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Bangladeshi ethnic armed group agrees to peace talk

The Kuki-Chin National Front rebel group is led by fighters from largely Christian Bawm ethnic group
Members of Border Guards Bangladesh (BGB) personnel stand guard along a street at Bandarban on Sept. 19, 2022, during the armed conflict between the military and rebel forces in neighboring Myanmar.

Members of Border Guards Bangladesh (BGB) personnel stand guard along a street at Bandarban on Sept. 19, 2022, during the armed conflict between the military and rebel forces in neighboring Myanmar. (Photo: AFP)

Published: November 06, 2023 11:36 AM GMT
Updated: November 06, 2023 12:04 PM GMT

A newly emerged ethnic rebel group reportedly led by Christians in Bangladesh’s restive Chattogram Hill Tracts (CHT) region has agreed on a ceasefire until Dec. 20 for a peace talk with the government.

The Kuki-Chin National Front (KNF) based in Bandarban, one of three hilly, forested districts in the southeast region bordered by India and Myanmar, reached a ceasefire agreement during a meeting on Nov. 5, said Kanchan Joy Tanchanga, a government-backed negotiator.

The agreement was reached during the first in-person meeting between the rebel group and a government-appointed committee at Munlai Para village of Bandarban.

“Both parties expressed their commitment to establishing peace, promising that they would not engage in violence until the next meeting scheduled for December 20," Tanchanga said.

“The negotiation for a peaceful solution to settle differences will continue,” he added.

Tanchanga is one of 19 members of the Peace Establishment Committee from 19 ethnic indigenous groups tasked to hold dialogue with rebel groups to end violence in the region.

Law enforcers and other government officers were also present at the meeting.

The CHT, Bangladesh’s only mountainous and most heavily militarized region, has witnessed sectarian conflicts between Bengali Muslims and largely Buddhist ethnic groups since the 1970s.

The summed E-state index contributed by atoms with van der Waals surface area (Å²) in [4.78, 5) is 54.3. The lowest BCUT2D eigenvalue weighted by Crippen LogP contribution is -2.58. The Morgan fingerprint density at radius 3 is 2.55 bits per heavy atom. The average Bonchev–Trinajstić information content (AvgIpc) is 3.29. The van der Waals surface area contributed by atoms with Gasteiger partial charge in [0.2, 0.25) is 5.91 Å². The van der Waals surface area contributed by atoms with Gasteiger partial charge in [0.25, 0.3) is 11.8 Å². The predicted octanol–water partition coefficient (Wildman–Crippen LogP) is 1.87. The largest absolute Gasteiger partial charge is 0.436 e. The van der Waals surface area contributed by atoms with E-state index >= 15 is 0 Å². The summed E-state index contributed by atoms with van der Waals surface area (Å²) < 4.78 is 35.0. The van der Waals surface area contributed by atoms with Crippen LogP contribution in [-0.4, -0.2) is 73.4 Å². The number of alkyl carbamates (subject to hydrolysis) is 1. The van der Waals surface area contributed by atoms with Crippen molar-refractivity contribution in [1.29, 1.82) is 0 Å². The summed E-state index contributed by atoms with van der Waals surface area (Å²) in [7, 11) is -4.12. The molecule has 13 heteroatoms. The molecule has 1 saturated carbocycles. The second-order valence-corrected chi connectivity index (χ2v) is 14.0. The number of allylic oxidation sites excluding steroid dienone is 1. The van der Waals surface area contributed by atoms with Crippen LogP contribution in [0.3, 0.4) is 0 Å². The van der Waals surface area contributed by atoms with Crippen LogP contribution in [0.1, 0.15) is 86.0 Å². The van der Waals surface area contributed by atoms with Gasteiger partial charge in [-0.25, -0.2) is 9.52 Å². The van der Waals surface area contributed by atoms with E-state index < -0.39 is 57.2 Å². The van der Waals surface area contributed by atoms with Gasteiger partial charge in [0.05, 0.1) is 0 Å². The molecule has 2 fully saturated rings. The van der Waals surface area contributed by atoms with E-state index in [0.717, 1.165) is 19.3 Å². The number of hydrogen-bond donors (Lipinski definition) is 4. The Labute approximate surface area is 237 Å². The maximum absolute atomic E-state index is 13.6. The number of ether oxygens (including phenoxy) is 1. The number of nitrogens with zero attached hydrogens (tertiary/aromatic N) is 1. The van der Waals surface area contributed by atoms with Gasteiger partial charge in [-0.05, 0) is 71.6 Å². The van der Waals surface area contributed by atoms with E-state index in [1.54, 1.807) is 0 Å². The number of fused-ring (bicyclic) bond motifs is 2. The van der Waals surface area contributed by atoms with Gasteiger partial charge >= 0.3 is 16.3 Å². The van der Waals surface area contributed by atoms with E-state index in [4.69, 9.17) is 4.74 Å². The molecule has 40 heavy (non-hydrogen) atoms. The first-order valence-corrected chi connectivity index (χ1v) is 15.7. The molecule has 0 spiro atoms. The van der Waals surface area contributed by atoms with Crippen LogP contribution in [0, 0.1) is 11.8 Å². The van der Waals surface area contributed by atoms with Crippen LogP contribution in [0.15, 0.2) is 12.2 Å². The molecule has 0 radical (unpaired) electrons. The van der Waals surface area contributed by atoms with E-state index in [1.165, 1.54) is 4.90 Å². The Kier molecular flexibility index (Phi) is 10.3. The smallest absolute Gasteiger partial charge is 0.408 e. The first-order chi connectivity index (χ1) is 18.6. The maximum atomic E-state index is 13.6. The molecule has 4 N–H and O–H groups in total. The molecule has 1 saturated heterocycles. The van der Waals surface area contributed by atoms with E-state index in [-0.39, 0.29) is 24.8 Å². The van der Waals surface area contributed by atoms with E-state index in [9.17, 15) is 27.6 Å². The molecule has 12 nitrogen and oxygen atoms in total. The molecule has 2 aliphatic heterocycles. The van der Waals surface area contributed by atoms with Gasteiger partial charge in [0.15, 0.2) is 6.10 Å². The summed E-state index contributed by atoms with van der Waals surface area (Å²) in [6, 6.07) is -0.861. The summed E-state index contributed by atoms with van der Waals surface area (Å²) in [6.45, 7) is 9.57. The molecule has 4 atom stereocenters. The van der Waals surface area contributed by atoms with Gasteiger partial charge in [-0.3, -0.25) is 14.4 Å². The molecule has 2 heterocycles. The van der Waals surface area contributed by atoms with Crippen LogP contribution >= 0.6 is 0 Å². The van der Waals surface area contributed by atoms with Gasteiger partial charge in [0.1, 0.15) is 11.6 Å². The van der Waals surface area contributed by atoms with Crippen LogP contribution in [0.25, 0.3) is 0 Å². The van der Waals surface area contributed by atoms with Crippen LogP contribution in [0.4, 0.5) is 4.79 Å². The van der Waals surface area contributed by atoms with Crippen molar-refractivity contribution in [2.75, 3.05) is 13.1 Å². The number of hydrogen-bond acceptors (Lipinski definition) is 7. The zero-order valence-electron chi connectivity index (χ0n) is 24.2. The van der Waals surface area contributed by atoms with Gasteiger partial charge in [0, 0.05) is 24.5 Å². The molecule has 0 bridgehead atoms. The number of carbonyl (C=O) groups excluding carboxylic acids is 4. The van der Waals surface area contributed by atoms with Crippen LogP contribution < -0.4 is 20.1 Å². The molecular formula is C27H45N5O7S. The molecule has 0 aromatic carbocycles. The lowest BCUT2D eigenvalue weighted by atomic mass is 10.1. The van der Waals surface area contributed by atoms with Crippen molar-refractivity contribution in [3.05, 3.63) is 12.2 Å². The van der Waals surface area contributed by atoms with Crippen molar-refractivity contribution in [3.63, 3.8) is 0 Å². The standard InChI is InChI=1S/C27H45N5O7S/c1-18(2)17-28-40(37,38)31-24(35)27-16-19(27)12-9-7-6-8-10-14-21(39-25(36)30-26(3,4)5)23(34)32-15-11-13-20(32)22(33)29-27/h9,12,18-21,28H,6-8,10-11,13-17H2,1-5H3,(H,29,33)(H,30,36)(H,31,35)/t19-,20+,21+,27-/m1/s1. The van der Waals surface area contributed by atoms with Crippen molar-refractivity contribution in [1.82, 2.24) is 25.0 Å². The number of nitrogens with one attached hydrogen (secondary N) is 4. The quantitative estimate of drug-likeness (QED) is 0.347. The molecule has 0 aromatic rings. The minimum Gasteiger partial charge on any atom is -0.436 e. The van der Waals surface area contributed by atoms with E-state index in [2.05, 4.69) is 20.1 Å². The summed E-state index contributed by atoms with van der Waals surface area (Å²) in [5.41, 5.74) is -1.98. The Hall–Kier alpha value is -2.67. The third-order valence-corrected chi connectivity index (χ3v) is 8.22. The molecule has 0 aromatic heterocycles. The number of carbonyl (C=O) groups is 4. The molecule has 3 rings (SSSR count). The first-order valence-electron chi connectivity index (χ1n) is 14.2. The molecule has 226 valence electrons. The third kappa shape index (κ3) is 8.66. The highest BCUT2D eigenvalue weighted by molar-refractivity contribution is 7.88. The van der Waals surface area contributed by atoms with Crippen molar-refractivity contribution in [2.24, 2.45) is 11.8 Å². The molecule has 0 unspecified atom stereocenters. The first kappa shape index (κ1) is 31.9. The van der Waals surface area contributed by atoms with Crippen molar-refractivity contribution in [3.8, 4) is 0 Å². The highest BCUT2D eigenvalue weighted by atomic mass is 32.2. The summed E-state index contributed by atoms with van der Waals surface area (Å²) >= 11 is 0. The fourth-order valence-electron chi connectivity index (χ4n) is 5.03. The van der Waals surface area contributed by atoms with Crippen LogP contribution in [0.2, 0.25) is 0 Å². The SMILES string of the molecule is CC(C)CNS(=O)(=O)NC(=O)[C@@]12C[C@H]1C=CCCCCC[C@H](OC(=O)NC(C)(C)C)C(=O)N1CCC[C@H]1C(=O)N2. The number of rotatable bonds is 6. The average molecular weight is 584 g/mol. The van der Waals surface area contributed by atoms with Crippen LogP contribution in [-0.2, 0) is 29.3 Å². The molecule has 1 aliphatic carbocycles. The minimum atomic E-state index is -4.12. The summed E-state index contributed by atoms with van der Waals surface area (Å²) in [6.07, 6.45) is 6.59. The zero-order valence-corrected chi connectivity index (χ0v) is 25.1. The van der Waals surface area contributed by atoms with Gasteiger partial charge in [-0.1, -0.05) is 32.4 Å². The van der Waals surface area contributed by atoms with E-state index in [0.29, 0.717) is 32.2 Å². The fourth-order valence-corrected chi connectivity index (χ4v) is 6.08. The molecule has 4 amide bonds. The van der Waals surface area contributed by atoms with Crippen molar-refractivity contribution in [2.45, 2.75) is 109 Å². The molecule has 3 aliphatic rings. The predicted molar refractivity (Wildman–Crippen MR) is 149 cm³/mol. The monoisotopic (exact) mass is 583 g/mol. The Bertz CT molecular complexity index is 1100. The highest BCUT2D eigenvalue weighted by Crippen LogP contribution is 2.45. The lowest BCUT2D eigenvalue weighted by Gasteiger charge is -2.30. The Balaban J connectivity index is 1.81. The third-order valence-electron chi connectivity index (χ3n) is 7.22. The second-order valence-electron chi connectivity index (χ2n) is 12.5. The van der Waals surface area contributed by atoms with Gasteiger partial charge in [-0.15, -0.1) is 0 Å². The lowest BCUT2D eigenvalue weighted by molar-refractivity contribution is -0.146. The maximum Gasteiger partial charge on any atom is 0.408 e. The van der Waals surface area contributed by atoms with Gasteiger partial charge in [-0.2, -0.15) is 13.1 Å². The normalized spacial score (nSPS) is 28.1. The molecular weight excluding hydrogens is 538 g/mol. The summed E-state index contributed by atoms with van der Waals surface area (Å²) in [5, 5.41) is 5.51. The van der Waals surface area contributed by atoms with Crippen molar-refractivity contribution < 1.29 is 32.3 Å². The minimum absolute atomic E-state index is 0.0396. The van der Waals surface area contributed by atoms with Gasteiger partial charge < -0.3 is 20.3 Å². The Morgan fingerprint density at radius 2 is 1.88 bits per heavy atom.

For decades until the 1997 Peace Accord, a deadly fighting between rebels and the military claimed hundreds of lives and displaced thousands.

Despite the peace deal, sectarian conflicts are still prevalent while armed rivalry and killings between ethnic rebel groups have intensified.

The KNF, formed mostly by members of the largely Christian Bawm tribal group, emerged last year. Since then, 16 people including three military soldiers have been killed in armed conflict among the KNF, other rebel groups, and the army, according to the peace committee.

The KNF says it seeks to fight for the rights of the Zo people — the ethnic minority Bawm, Lusai, Pangkho, Khyang, Khumi, and Mru tribes.

The armed group is believed to have connections with the Kuki-Chin National Army, an insurgent group active in Myanmar and India.

Bangladeshi security forces have accused the KNF of training Islamist extremists, prompting raids on alleged hideouts and training camps since last October.

During the peace negotiation, the KNF asked the government to meet the six demands that in the first place inspired the rebels to organize and take up arms.

The demands included the establishment of a Kuki-Chin territorial council covering some areas in the hilly districts of Bandarban and Rangamati and the formation of the Kuki-Chin Armed Battalion.

“The peace committee cannot give any assurance about meeting their main demands for they are matters of the state,” said Tanchanga.

But the negotiation discussed possibilities of releasing arrested KNF members, withdrawing cases against them, rehabilitating ethnic minorities evicted by the conflict, and helping KNF fighters to return to a normal life, he said.

The peace negotiation is the culmination of a regional concern that brought together about 800 civil society members of the hilly region last year to find a solution to the conflict.

Sanjeeb Drong, secretary of the Bangladesh Adivasi Forum welcomed the peace talk and urged all sides to keep their promises until peace is fully restored.

Drong, an ethnic Garo Catholic, said that besides peace efforts the government needs to look at the root causes of the conflict.

“Deprivation, neglect and ignorance instigated mainly Bawm youths to become rebels and form the KNF,” Drong told UCA News.

There are ethnic minorities in the CHT who were never a part of Bangladesh’s development process, he explained.

“They are so neglected that they need to become armed rebels to get the attention of the state,” he said, hoping the integration of these communities, with access to education, health and employment, will put an end to all violence in the CHT.

Once predominantly tribal, with most tribes following Buddhism and some Christianity, the region has seen an influx of Bengali Muslims after Bangladesh's independence.

The settler-tribal tension stemming from land disputes is considered a major cause of conflict besides armed rivalry between ethnic rebels.

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